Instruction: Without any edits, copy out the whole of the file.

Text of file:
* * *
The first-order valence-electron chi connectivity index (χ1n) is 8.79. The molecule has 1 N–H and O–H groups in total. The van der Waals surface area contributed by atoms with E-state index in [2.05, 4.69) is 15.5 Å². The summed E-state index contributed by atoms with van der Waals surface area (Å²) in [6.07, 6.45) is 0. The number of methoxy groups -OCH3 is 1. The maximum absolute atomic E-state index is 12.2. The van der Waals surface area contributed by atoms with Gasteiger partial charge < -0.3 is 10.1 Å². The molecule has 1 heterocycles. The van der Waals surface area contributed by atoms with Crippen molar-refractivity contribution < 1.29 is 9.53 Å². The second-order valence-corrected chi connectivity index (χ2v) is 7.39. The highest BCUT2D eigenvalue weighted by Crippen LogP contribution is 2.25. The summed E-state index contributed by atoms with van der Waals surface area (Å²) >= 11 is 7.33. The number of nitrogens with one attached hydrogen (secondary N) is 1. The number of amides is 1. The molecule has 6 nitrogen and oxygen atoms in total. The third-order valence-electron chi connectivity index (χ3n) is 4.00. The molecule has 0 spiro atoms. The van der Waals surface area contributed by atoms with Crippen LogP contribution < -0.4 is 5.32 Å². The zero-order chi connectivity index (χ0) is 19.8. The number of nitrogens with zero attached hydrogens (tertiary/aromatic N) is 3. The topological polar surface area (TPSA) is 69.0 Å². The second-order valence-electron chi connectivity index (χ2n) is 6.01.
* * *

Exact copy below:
The first-order valence-electron chi connectivity index (χ1n) is 8.79. The molecule has 1 N–H and O–H groups in total. The van der Waals surface area contributed by atoms with E-state index in [2.05, 4.69) is 15.5 Å². The summed E-state index contributed by atoms with van der Waals surface area (Å²) in [6.07, 6.45) is 0. The number of methoxy groups -OCH3 is 1. The maximum absolute atomic E-state index is 12.2. The van der Waals surface area contributed by atoms with Gasteiger partial charge < -0.3 is 10.1 Å². The molecule has 1 heterocycles. The van der Waals surface area contributed by atoms with Crippen molar-refractivity contribution < 1.29 is 9.53 Å². The second-order valence-corrected chi connectivity index (χ2v) is 7.39. The highest BCUT2D eigenvalue weighted by Crippen LogP contribution is 2.25. The summed E-state index contributed by atoms with van der Waals surface area (Å²) >= 11 is 7.33. The number of nitrogens with one attached hydrogen (secondary N) is 1. The number of amides is 1. The molecule has 6 nitrogen and oxygen atoms in total. The third-order valence-electron chi connectivity index (χ3n) is 4.00. The molecule has 0 spiro atoms. The van der Waals surface area contributed by atoms with Crippen LogP contribution < -0.4 is 5.32 Å². The zero-order chi connectivity index (χ0) is 19.8. The number of nitrogens with zero attached hydrogens (tertiary/aromatic N) is 3. The topological polar surface area (TPSA) is 69.0 Å². The second-order valence-electron chi connectivity index (χ2n) is 6.01.